Traditional Archery Discussions on the Leatherwall


Best way to instruct

Messages posted to thread:
longbow1968 27-Dec-21
Casekiska 27-Dec-21
2 bears 27-Dec-21
Buckeye 27-Dec-21
A Tag 27-Dec-21
Therifleman 27-Dec-21
TradToTheBone 27-Dec-21
Deno 27-Dec-21
N Y Yankee 27-Dec-21
monkeyball 27-Dec-21
Deno 27-Dec-21
Jegs.mi 27-Dec-21
Gray Goose Shaft 27-Dec-21
Jegs.mi 27-Dec-21
JusPassin 27-Dec-21
A Tag 27-Dec-21
Foggy Mountain 27-Dec-21
Bob Rowlands 27-Dec-21
longbow1968 27-Dec-21
limbwalker 27-Dec-21
Jeffer 28-Dec-21
Bob Rowlands 28-Dec-21
A Tag 28-Dec-21
doubleeagle 28-Dec-21
longbow1968 28-Dec-21
A Tag 28-Dec-21
Foggy Mountain 28-Dec-21
Foggy Mountain 28-Dec-21
Skeets 28-Dec-21
longbow1968 28-Dec-21
Bob Rowlands 28-Dec-21
Viper 28-Dec-21
Deno 29-Dec-21
Foggy Mountain 29-Dec-21
Deno 29-Dec-21
Jegs.mi 29-Dec-21
Foggy Mountain 29-Dec-21
longbow1968 29-Dec-21
A Tag 29-Dec-21
twostrings 29-Dec-21
fdp 29-Dec-21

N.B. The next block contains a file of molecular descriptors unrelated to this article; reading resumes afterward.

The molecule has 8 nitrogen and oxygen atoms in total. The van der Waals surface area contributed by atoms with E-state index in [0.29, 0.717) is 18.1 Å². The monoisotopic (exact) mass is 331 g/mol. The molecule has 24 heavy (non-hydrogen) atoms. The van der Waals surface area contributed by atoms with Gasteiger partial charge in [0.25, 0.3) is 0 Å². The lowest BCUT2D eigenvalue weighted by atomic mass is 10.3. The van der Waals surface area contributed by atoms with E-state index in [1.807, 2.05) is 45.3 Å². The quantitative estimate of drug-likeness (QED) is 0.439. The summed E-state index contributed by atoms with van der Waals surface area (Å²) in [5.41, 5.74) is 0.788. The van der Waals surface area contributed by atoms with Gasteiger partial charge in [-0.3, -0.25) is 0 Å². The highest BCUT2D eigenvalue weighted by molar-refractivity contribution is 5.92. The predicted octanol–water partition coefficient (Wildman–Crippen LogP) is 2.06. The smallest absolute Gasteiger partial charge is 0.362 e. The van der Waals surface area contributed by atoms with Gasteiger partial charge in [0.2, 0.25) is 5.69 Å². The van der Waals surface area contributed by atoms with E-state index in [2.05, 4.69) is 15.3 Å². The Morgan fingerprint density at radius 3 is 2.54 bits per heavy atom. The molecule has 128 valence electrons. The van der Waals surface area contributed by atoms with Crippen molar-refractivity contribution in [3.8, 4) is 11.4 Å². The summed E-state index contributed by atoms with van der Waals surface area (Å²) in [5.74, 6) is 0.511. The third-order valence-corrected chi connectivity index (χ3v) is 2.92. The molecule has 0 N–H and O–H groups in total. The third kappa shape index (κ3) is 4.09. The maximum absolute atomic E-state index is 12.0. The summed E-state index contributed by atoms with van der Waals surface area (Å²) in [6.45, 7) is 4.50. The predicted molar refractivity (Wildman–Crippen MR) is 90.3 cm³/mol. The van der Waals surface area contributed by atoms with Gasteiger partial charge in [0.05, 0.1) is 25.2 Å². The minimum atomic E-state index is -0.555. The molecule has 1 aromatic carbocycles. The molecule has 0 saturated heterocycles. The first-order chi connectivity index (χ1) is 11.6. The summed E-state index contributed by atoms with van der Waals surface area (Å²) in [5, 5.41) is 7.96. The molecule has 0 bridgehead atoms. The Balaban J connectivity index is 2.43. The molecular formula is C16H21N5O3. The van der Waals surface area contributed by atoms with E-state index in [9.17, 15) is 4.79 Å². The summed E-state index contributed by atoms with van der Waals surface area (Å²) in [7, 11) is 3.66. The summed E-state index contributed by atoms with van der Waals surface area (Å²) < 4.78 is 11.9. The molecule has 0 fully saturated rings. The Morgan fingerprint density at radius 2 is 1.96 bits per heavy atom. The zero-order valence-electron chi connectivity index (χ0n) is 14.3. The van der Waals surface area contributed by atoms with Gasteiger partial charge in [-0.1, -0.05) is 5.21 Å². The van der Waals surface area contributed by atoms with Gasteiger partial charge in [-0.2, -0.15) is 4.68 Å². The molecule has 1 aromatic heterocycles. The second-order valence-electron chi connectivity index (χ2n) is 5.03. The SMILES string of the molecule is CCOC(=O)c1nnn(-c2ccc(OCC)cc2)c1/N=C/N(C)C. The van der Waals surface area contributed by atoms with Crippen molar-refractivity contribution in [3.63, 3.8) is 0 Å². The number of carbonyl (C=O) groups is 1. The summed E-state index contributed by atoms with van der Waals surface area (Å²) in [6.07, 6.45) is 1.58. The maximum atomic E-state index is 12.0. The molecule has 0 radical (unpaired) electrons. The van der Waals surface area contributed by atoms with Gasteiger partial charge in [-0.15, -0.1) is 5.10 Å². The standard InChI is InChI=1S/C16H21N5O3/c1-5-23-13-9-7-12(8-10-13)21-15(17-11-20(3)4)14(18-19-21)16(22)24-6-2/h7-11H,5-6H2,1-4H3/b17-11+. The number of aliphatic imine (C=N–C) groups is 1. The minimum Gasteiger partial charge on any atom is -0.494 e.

Bob Rowlands 29-Dec-21
Red Beastmaster 29-Dec-21
Bob Rowlands 29-Dec-21
From: longbow1968
Date: 27-Dec-21




Hi guys, I meant to post this after Thanksgiving, but got busy. What is your preferred way to teach archery to newbies? I mean to folks who have never picked up a bow. At Thanksgiving my family asked me to bring my archery equipment to our family get-together. I grabbed two of my lowest poundage bows which unfortunately are still in the 40’s# range. I had about 4 or 5 teens (with two being lefties) that wanted to try shooting after watching me. Man, teaching something is way more complex than doing it. You instructors have my appreciation. Trying to put into words what I do without thinking was a challenge. I concentrated on alignment, grip, and arm position and had all of them occasionally hitting a block target at 15-18 yards. I had them shooting 3-under and aiming with the tip, because I thought this might be easier for them to grasp. What was amazing was that they all loved it and it got them off of their phones for a couple hours. One even wants to get some tackle. I am going to set him up, as my wife and I don’t have any kids of our own. Any way just wondering how you guys teach someone the basics?

From: Casekiska
Date: 27-Dec-21




Start off very slowly and explain it as you demonstrate it. Keep target close,...very close,...you want them to experience success right away, that'll keep them interested,...don't get too detailed right off,...just the basics,...grip,...draw,...anchor,...aim,...release,...etc,...